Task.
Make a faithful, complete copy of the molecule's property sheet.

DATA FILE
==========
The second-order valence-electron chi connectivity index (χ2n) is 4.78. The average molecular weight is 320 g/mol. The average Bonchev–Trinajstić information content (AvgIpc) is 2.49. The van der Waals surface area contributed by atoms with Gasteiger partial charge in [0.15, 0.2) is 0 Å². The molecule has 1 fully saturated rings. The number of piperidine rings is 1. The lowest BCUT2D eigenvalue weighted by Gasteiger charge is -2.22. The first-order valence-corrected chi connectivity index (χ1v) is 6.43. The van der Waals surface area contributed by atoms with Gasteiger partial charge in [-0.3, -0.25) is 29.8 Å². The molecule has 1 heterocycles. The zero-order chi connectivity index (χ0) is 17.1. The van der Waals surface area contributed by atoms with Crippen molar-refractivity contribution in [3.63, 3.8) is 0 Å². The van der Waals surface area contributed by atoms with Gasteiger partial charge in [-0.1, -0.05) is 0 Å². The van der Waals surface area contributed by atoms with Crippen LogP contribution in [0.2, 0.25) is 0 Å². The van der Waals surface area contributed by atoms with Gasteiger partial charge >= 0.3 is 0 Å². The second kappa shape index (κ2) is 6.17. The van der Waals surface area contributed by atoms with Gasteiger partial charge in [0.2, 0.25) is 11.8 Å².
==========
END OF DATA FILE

The second-order valence-electron chi connectivity index (χ2n) is 4.78. The average molecular weight is 320 g/mol. The average Bonchev–Trinajstić information content (AvgIpc) is 2.49. The van der Waals surface area contributed by atoms with Gasteiger partial charge in [0.15, 0.2) is 0 Å². The molecule has 1 fully saturated rings. The number of piperidine rings is 1. The lowest BCUT2D eigenvalue weighted by Gasteiger charge is -2.22. The first-order valence-corrected chi connectivity index (χ1v) is 6.43. The van der Waals surface area contributed by atoms with Gasteiger partial charge in [-0.3, -0.25) is 29.8 Å². The molecule has 1 heterocycles. The zero-order chi connectivity index (χ0) is 17.1. The van der Waals surface area contributed by atoms with Crippen molar-refractivity contribution in [3.63, 3.8) is 0 Å². The van der Waals surface area contributed by atoms with Gasteiger partial charge in [-0.1, -0.05) is 0 Å². The van der Waals surface area contributed by atoms with Crippen LogP contribution in [0.2, 0.25) is 0 Å². The van der Waals surface area contributed by atoms with Gasteiger partial charge >= 0.3 is 0 Å². The second kappa shape index (κ2) is 6.17. The van der Waals surface area contributed by atoms with Gasteiger partial charge in [0.2, 0.25) is 11.8 Å².